5 Ways to Take Care of Yourself While Dealing With Infertility

Trying to conceive can be a painful and heartbreaking experience for couples struggling with infertility. Uncertainty can overwhelm you at times. It’s important, though, to remember that you are not alone. Here are five ways to find help.

Dealing With Infertility

Know Your Options

An infertility diagnosis can lead to a whirlwind of questions. It’s important to know what your options are. Fertility medication is usually the first step. The physician may prescribe drugs to stimulate ovulation, thicken the uterine lining, increase sperm count or address other needs. If medication does not seem to be working, the physician might suggest procedures such as intrauterine insemination, in vitro fertilization, intracytoplasmic sperm injection or other methods.

Many couples decide to welcome a non-genetically-related child into the family through adoption. Today’s adoption options are varied, and prospective parents can choose what works best for them. Private domestic infant adoption allows the birth mother to choose a family for her child and, in most cases, maintain a relationship with the adoptive family. Foster care adoption is usually the least cost-prohibitive path and is a choice for couples open to children of different ages. International adoption is a choice for prospective parents who are willing to raise a child from a different culture, are able to travel and are open to children of various ages and abilities.

Living child free is another path for couples. It is a choice to end the process of trying to grow the family, ending the emotional and financial struggle the couple has endured. Couples living a child-free life can find great joy in nurturing the children in their extended family or connecting with children through a career or volunteer work.

Allow Your Partner to Handle Things Differently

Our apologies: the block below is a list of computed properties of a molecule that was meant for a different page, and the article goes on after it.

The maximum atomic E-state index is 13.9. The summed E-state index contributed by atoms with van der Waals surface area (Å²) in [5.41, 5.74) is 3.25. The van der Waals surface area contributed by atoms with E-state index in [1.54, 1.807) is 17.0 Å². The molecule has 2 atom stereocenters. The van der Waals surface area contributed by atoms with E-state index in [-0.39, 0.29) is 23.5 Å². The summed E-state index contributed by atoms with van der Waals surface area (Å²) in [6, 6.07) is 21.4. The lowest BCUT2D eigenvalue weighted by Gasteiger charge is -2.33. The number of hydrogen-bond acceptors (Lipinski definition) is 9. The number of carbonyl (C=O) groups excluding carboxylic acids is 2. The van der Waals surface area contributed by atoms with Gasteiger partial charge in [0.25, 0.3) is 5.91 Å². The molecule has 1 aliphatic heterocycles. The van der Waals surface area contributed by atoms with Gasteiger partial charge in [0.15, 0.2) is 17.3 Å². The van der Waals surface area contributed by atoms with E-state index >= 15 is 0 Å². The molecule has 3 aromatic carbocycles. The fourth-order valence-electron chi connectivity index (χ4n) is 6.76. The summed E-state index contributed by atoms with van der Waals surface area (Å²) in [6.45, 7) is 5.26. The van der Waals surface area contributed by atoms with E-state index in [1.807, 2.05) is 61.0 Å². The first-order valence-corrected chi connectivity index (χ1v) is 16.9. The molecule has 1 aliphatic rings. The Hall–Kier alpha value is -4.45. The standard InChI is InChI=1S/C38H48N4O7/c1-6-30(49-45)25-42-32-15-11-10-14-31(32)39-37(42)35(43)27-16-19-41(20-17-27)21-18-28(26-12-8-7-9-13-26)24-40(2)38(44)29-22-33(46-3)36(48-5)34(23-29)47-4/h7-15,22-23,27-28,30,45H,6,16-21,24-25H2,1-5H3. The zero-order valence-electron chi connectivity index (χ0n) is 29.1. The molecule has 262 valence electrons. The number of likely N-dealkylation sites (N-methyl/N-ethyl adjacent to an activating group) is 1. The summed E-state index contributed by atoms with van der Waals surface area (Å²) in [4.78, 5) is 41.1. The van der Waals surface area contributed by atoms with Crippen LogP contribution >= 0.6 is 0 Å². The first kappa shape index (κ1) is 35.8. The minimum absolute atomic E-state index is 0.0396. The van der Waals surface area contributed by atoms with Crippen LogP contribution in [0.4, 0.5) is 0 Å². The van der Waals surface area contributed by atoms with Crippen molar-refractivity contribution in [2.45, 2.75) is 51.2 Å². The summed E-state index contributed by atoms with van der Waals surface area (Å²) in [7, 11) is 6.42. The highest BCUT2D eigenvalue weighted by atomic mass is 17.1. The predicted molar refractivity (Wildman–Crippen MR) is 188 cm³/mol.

It’s easy to assume your partner is going through the same feelings you are. That may not be the case, though. One of you may feel lots of anger while the other feels mostly sadness. One partner might choose to keep the infertility process private, while the other might find healing by opening up to friends and family. Realize that the two of you have unique emotions. Try to understand your partner’s way of dealing with infertility, even if it is quite unlike your own. If differences are causing friction in your relationship, talk to your partner. Sometimes, knowing how the other person arrived at his or her feelings will make a big difference.

Connect With Your Partner

When you are trying to conceive, intimacy can begin to feel forced or prescribed. A couple’s most personal moments together might seem like only a means of conception. It’s important not to let medical necessity keep you from connecting with your partner emotionally. Find ways to nurture each other: go out for a special dinner, buy your partner an unexpected gift or just spend time together holding hands.

Allow Grief and Anger

Your journey to parenthood doesn’t look like the one you had planned. Dreams of conceiving easily in a specific time frame have been shattered. The loss of this dream is real, and it is normal and necessary to grieve. Give yourself and your partner permission to do so. Talk to a trusted friend, family member or counselor. Write down your feelings. Cry if you need to. Expressing your emotions, however you feel comfortable doing so, is an important part of the grieving process.

Often, couples ask themselves why it has to be so hard for them to have a baby. Why can’t they get (or stay) pregnant as easily as other family members or friends did? Jealousy, bitterness and anger can well up, especially when others close to you are celebrating baby showers, births or other milestones with biological children. These emotions are normal. Again, allow yourself to feel them — but make sure you express them in appropriate ways. Shed tears, punch a pillow, go for a long walk or run or write it all down. Releasing the negative energy is healthy and allows you to move beyond the anger.

Find Your Tribe

If you need to talk to someone about your journey with infertility, you can find an understanding audience among those who are on the same path. You will find an abundance of infertility support groups and forums online. If you want to connect with others in your area, your physician may know of a local support group, or you can search online to see if one meets near you. It can be very helpful to talk to others about your shared experiences. You may find that sharing your experience helps others, and knowing this can bring you comfort.

While trying to conceive can be a painful process, remember that you and your partner don’t have to go it alone. Reach out to others for information and support so you can weather the journey with renewed strength.

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Article Author Details

Kevin Gardner

Kevin Gardner loves writing about technology and the impact it has on our lives, especially within businesses.